Call for council to come clean on ‘anti-homeless’ bars, as petition hits 3K

‘Maybe help the homeless instead’ – graffiti written on the bars fitted to benches on Rougier Street. Right: former council leader Steve Galloway
6 Jul 2015 @ 4.38 pm
| News

A former city council leader has urged officials to “come clean” over the decision to fit ‘anti-homeless’ bars to benches in York.

The intervention by Steve Galloway comes as a petition to remove the bars reaches 3,000 signatures – and ahead of a public meeting to discuss the controversy.

Steve Galloway told YorkMix there was “no transparency” in the decision-making process carried out by staff that led them to attaching six metal bars to two benches on Rougier Street.

Last month we revealed that the decision, taken on advice from the council’s transport team, had been branded “disgusting” and “sickening” by some residents.

Our attempts to find out more specific information such as which administration authorised their installation have so far gone unanswered.

Answers needed

Steve Galloway, Liberal Democrat leader of City of York Council from 2003 to 2008 said:

The council should come clean about who decided to fit them, when and what success measures they intend to use?

Rough sleeping was more or less eliminated in York around five years ago when the new Arclight centre opened and enhanced the work of the Salvation Army.

So I assume that the target is day time drinkers. These are a problem, but arm rests on public benches won’t make much difference.

‘Dire policy’

Richard Bridges, 48, from Holgate, who had set up the petition, told YorkMix he would be meeting councillors over the coming weeks to discuss the issue.

He said: “My aim is to say very simply that the bars need removing. Homelessness in York should be dealt with by supporting individuals not by stigmatising them.”

A man asleep under the new bars installed on a bench at a Rougier Street bus stop. Photograph: Jack Gevertz
A man asleep under the new bars installed on a bench at a Rougier Street bus stop. Photograph: Jack Gevertz

Richard said he had set up the petition because he was ‘outraged’ at what was going on.

He said:

I’ve never done a petition before and I guess in the past I’ve become slightly sceptical about the effectiveness of them but I’ve been quite overwhelmed at the response.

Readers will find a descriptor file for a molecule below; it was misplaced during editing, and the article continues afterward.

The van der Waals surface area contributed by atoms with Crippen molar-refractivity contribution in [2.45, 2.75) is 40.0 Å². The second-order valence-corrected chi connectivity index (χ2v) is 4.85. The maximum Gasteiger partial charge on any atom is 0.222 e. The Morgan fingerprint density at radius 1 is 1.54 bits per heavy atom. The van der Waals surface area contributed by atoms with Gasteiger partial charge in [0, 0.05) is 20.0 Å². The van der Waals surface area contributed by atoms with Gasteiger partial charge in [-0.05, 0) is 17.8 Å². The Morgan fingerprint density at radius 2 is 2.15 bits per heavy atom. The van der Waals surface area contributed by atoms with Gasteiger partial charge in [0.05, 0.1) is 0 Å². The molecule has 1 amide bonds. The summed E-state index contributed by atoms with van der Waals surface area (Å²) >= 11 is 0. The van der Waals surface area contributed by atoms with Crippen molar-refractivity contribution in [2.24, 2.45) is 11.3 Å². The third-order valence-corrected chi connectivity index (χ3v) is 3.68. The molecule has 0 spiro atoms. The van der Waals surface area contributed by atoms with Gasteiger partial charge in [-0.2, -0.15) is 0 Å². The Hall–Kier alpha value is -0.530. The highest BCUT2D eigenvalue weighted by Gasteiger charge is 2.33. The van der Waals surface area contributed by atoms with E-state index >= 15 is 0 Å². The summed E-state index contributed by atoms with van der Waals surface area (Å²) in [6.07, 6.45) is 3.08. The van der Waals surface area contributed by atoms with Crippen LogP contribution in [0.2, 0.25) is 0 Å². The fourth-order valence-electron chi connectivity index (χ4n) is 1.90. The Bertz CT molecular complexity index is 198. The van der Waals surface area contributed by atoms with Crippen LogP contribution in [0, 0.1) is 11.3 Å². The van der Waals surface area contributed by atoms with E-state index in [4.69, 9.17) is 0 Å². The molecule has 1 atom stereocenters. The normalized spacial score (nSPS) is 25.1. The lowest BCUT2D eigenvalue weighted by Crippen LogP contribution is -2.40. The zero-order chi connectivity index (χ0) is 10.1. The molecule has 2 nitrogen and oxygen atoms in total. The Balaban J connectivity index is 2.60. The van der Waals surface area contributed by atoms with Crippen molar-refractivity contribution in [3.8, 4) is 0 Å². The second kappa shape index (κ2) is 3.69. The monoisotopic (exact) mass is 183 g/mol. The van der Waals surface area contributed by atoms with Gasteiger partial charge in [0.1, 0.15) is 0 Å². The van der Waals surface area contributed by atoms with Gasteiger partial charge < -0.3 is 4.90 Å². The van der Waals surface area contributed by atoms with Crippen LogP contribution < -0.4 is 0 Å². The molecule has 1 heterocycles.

I set it up because I’ve become aware over the last year about more and more pervasive, dire policy direction towards this defensive or disciplinary street architecture that tries to displace homeless people. It doesn’t seem to have any further purpose to actually move them out.

It’s not the actual issue of a few bars on the benches, it is actually about how we, as a society, treat people who are in their most desperate state.

It’s just what we as a society are saying about those people.

Public meeting

York People’s Assembly are supporting Richard’s petition. They have organised a public meeting to discuss the question, “What next?”

It takes place on Monday, July 6 at 7pm, at the Friends Meeting House, Friargate, York.

Campaigners want to present the petition at the next full council meeting, “and possibly combine it with some other actions”.

To read the council’s reply to Richard’s email, go here.

‘Deterring anti-social behaviour’

A York council spokeswoman said they did not have an updated statement on the issue to provide to YorkMix.

They did reissue their original response to the story, now attributed to Steve Waddington, assistant director for housing and community safety:

Following complaints about anti-social behaviour in this area the council consulted with partners about these problems and was advised that the most appropriate action was to either remove the benches entirely or fit them with arms.

“Removing the benches would have an effect on all bus users, so the action taken this month was to put arms on the benches/ bars underneath them.

The aim of introducing these measures was about deterring recurrent anti-social behaviour by people who gather in this location.

“Through the ASB Hub we are taking a multi-agency approach to ensure that we are engaging with rough sleepers and are able to offer the support people need, whether that be in terms of finding accommodation or health provision.